Fire at the Littleville Grill

I’m driving down highway 80 heading out of the South Toe River valley when I see two firemen in the middle of the road – without a fire truck.

“You headed Littleville way?” the first asks. He is about my height and has a just-outta-bed pinkness to his face. It is, after all, only a little after 8am on a Sunday morning.

“Yessir,” I say. “Where’s the fire?”

“Down there in Littleville, you know. If you don’t mind, you might go by way of Blue Rock instead.” He points to a side road and nods his chin. I know the way, though it takes me a few miles the wrong direction. It’s essentially the only other way to go out of the valley to end up at least somewhere near where Littleville.

“Littleville? Is it the Littleville Grill?” I ask, thinking of the icon of Littleville just eight miles down the highway from my house.

“Yeah, that’s it. It’s about gone now, burnin’ down to the ground.” He says this with a slight smile on his face, which at first confuses me and then I realize: He is the scout and this is the news. He’s the first the share the news, an act that has a sense of pride and duty to it. That’s where the slight smile comes from. But it’s that same news that causes him to lower his chin when he finishes speaking, a gesture also reflecting this pride and duty of his service.

“Thank you sir.” I wave goodbye and turn east onto Blue Rock Road, which dips down to the riverbank and cuts back south for a few miles before climbing again out of the valley.

I can see and smell the smoke about a mile before I get to Littleville via the detour. I’m in dad’s truck today and higher off the ground than usually. Pressing through the dense smoke, it feels as though I am floating through the sad cremation of someone’s dream. Ashes to ashes, dust to dust. A distinctly plastic and fried smell fills the air, hardly mistakable for a woodstove fire. Nearing Littleville on highway 19 I can see clearly through the wintered trees onto the roof of the Littleville Grill. A box of deep smoke rises in a fast moving tunnel above the ground where the Grill used to stand. Not an inch of building is visible in the smoke and I can count at least five fire trucks from my view on the neighboring highway.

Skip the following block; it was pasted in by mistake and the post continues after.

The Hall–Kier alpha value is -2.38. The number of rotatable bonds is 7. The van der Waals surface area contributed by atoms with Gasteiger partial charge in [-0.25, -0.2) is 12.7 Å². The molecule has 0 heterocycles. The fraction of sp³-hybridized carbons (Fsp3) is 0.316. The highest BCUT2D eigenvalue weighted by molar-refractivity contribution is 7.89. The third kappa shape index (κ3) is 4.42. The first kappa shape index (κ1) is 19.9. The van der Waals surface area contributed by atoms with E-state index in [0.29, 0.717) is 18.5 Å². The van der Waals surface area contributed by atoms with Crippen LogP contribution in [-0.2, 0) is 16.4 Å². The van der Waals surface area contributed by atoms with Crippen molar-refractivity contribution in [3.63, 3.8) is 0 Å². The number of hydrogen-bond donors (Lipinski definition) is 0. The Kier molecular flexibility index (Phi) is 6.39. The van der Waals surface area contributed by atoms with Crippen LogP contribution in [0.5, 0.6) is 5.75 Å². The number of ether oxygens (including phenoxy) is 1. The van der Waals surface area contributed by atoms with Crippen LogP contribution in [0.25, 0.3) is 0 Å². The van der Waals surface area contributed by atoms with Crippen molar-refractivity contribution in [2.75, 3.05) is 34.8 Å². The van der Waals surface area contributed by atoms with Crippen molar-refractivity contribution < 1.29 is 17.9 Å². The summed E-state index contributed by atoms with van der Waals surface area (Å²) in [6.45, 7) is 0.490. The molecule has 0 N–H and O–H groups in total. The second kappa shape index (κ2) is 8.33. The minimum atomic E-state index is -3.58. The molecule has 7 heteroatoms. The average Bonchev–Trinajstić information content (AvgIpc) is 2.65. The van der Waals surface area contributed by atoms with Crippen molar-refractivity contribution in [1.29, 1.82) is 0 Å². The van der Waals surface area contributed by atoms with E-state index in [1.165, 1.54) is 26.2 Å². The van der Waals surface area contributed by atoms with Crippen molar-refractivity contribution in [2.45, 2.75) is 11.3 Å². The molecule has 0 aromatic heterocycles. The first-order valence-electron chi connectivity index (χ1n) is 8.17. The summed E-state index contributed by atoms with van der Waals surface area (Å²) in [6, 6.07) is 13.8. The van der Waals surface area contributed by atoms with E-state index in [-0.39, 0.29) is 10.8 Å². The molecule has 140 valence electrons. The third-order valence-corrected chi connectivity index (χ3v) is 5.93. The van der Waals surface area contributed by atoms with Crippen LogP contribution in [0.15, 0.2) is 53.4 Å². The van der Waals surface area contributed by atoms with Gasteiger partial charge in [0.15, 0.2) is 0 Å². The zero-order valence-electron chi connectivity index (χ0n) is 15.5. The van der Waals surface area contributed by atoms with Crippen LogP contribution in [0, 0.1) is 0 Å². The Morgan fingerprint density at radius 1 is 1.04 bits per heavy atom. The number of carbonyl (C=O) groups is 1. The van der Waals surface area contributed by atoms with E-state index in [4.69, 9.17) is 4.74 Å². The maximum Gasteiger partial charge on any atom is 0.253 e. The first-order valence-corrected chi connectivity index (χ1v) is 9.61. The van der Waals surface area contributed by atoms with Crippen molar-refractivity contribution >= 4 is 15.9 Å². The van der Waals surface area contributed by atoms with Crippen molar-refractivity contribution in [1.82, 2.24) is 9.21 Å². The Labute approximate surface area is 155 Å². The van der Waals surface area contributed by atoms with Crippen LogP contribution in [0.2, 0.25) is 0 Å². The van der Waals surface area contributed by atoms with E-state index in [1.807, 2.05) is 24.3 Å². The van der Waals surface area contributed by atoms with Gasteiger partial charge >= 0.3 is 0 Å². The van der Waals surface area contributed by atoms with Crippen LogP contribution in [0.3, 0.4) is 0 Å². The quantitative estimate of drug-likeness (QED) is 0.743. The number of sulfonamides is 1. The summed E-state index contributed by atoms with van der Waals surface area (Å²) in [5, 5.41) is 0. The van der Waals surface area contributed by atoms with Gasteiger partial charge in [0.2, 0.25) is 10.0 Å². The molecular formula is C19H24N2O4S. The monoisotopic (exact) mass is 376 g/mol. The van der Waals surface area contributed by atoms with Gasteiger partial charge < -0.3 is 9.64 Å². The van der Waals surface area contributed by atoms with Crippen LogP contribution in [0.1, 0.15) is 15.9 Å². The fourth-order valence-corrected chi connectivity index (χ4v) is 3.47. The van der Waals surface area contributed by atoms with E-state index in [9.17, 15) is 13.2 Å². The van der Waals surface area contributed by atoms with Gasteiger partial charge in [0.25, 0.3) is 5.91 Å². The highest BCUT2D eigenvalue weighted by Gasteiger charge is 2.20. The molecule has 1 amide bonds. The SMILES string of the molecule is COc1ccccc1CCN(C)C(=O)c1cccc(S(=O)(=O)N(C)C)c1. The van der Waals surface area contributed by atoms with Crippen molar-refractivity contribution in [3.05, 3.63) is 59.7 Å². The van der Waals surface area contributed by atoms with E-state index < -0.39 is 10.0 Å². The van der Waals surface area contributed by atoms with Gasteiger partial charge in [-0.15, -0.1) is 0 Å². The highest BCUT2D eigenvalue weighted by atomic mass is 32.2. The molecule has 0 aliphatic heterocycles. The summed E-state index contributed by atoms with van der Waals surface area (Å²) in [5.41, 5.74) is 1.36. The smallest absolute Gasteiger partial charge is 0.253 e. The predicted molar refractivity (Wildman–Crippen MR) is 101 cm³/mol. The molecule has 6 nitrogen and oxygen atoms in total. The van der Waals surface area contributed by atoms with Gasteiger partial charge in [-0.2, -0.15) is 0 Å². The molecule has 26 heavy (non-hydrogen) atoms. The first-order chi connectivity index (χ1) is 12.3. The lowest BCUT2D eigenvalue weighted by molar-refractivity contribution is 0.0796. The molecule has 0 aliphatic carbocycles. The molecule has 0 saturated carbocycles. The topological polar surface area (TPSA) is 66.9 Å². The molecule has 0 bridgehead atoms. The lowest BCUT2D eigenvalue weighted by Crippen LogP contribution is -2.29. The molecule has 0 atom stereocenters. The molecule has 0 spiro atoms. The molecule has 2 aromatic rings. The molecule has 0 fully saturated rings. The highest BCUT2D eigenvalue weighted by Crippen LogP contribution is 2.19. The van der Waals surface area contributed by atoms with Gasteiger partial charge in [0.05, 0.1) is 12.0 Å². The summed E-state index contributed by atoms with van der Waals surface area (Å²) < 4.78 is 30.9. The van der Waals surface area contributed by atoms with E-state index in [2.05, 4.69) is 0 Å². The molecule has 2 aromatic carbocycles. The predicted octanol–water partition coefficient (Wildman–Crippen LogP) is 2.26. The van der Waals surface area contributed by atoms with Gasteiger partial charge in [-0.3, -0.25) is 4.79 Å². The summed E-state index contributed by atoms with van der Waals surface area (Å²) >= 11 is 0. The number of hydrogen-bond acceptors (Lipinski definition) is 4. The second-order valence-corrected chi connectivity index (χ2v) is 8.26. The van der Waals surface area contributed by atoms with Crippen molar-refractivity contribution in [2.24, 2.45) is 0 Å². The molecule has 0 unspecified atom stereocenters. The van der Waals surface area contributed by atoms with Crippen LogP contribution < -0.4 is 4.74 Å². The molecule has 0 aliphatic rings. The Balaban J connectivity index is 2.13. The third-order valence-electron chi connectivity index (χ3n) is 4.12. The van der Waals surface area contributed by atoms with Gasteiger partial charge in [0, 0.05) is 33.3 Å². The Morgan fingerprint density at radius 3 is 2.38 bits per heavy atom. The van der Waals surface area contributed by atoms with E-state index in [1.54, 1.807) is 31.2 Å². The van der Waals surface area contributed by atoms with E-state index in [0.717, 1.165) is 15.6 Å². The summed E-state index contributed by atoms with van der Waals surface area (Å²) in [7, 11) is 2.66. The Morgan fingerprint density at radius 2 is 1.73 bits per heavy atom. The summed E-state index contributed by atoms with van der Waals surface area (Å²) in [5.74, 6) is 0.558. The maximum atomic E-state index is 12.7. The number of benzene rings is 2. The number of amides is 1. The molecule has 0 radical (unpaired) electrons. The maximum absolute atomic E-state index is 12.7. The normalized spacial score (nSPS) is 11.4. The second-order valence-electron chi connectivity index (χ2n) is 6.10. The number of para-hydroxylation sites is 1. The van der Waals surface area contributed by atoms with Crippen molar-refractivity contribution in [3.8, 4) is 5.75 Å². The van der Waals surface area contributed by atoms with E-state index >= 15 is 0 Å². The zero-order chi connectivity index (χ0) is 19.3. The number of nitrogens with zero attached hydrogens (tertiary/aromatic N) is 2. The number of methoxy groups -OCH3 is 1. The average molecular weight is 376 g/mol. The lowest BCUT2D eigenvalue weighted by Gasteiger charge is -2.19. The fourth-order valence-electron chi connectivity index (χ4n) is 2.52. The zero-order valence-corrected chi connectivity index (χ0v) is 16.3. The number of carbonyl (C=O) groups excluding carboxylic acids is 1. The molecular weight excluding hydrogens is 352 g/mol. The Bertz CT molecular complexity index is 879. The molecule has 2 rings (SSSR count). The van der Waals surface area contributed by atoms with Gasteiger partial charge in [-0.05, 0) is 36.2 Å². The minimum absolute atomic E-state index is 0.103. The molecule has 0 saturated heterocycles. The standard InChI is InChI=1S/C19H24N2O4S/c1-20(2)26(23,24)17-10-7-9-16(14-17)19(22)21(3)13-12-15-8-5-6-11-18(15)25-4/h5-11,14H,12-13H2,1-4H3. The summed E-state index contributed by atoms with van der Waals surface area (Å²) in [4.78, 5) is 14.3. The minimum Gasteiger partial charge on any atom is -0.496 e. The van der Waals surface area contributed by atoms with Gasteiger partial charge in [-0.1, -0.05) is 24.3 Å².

The fire trucks are positioned strategically cornering off the hazard and protecting the other buildings of Littleville: our post office, the barber shop (closed in winter), the antique shop (where sometimes you can buy baby chics), and the make-shift lumber yard which stores at least 12 cord of wood (for sale, $3 per bundle). Houses dot the hillsides and families stand in their nightwear, covering their mouths and noses, watching from porches and roadsides as the icon disintegrates. The cremation of someone’s dream.

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